Well we've been giving the new water a go and even had the odd fish out, well Gary has, pulling in a jack on both our initial outings… while it seems I only came along to make the tea!
But carrying on from last year we don't seem to be getting regular visits here. When I ring Gary to sort out our next trip he tells me his boss has done his ankle in and he'll be needed at work for the next few weeks, bad luck mate, so looks like I'm on my own now for a while.
I'm moving round into different swims each trip, trying different places around the lake, obviously on the hunt for the pike, but also keeping an eye out for features and interesting spots that could be good for the tench and bream this coming Spring.
I've also started meeting some of the regulars on the water, mainly carpers who've been fishing through the winter, or just keeping an eye on the water themselves. They're a friendly lot and have started to pass on bits of info about the water, which all helps to build up that picture of fish hot-spots, spawning areas, underwater features, etc, that let you start to plan your future fishing.
In fact it was while chatting to one of the lads a couple of weeks back that I had my first pike… well, sort of.
As we were talking a fish rolled on the surface literally right in front of us, it couldn't have been more than 4-5ft from the bank. We both stared, and came to the conclusion it was a pike rolling, as opposed to a carp 'jumping', it was just that sort of splash?
I told the lad how I was using mackerel tails as bait, and where I had removed the heads a moorhen had come along and had a good peck at them, before dragging them off into the water… I wonder if it had inadvertently baited the spot for me?
So as soon as the lad made his way off I repositioned one of my baits about 2ft off the end of my rod, just about where the fish had shown. It was only about half an hour later before the alarm started screaming.
It wasn't huge, a plump 13lb'er, but it was our first double from the venue.
Obviously certain distractions can't be avoided, like Christmas, and it was great to be with the family, but with a week off I still sneaked in a quick session. Not that I caught, but it did get me out and away from the excesses of the dinner table!
After both of us missing a week because of New Years, it was back to the dynamic duo the following week, as Gary was back out. We headed up the top end of the lake, somewhere we hadn't tried yet, and somewhere the lads had said could hold a better stamp of fish.
Of course a day or so before we're out it starts to snow, but the temperatures aren't low enough for the lake to freeze, and the snow's only a few inches deep, so that won't stop us.
We move round to the top two swims, just around the corner to the sluice which sits at the top of this part of the lake, it's river fed, so an obvious holding spot for the pike.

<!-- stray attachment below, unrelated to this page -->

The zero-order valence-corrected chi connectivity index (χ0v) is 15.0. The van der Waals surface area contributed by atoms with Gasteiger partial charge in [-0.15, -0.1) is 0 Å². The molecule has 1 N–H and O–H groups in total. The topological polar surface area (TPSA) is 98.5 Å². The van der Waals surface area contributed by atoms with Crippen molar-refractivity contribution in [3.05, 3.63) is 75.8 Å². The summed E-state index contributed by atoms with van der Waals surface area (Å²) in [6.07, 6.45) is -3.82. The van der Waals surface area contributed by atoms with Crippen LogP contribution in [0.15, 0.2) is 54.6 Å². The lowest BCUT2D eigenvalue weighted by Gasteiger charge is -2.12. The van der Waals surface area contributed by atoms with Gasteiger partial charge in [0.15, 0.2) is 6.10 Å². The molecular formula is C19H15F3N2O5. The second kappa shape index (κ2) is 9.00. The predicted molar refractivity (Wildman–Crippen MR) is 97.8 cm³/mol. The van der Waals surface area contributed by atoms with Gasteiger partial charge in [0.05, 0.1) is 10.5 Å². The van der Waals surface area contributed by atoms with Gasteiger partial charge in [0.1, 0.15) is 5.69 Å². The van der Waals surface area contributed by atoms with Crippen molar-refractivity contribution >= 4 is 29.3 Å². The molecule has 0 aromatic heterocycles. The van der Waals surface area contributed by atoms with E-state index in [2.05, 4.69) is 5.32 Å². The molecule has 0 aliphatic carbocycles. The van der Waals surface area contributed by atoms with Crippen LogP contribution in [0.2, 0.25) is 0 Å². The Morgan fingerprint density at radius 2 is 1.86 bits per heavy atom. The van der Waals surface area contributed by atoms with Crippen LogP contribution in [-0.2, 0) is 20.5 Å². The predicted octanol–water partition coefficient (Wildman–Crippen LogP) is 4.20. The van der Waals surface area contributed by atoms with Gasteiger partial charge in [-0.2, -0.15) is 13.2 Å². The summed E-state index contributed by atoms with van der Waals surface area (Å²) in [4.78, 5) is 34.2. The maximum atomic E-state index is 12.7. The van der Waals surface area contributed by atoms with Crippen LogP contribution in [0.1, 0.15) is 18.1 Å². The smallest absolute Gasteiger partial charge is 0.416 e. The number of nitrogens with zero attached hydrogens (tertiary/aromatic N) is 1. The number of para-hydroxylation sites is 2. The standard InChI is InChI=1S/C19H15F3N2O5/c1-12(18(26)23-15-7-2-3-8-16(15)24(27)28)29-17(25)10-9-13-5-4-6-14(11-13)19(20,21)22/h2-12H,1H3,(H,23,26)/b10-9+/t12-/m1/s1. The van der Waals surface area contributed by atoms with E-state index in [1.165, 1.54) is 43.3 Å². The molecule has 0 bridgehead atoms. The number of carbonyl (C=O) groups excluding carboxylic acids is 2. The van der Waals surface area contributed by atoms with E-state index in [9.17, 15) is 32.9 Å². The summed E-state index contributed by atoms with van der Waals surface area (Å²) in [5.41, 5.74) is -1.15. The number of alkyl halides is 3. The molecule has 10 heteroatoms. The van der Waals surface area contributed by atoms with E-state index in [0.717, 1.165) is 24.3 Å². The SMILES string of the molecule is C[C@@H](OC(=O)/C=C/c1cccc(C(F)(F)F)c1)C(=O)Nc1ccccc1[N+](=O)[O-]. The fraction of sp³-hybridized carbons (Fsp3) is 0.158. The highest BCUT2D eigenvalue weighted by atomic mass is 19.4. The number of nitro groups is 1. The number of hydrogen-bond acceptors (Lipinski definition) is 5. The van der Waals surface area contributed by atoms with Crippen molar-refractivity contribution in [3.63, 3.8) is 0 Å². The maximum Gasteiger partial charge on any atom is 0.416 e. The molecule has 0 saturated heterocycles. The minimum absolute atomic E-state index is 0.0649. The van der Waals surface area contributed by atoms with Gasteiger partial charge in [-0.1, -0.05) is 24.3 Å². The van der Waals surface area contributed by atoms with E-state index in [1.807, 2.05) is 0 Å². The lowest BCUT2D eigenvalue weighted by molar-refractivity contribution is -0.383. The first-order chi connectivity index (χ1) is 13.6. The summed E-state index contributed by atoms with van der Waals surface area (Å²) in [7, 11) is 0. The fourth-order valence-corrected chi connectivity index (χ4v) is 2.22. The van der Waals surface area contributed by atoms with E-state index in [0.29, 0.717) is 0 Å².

The standard deadbaits are chucked out, plus some lives which we caught first thing. Gary chucks a bait long into the deeper channel coming off the sluice, and we both spread out our other rods to cover the margin features.
My other method is the lure rod, which after an hour of no action on the deads, I decide to set up. And it nearly brings immediate results, as after a few chucks there's a swirl in the water as I lift out the lure, and looking closely I spot the dark torpedo shape of a pike sitting a couple of feet under the surface.
Plopping the lure a few feet past the fish, I work it back right in front of it's nose, and it follows behind but just won't make a grab. This happens twice more, before the pike gets bored and disappears off into the depths. Time to get the kettle on!
A little later and Gary's alarm fills the cold still air. I secure my rods, and walk round. He's playing a fish that looks to have taken the bait near the sluice, and with a good curve in his rod it's not long before I slip the net under a nice fish.
Unhooked, and into the sling, it goes 16lb 1oz, and after a few nice pics in the snow, back it goes. The kettle is fired up again for a warming cuppa, and I congratulate Gary on a good catch.
For the next couple of hours it's all quiet, the baits are regularly checked, as the crayfish can leave your deadbait as little more than a fishbone, but then that's one of the good things about the cold weather, it keeps the crays quiet!
I keep persevering with the lure, and finally induce a take. As the lure hits the water I feel a sudden thump on the line and then it tightens as the fish makes a run.
It's a lively fight but I don't think it's big, and as Gary returns the favour with the net, we can see it's a jack of around 8lb. Not a monster but good enough to get the blood pumping on a winter's day… and of course, I get my pic of a snow fish!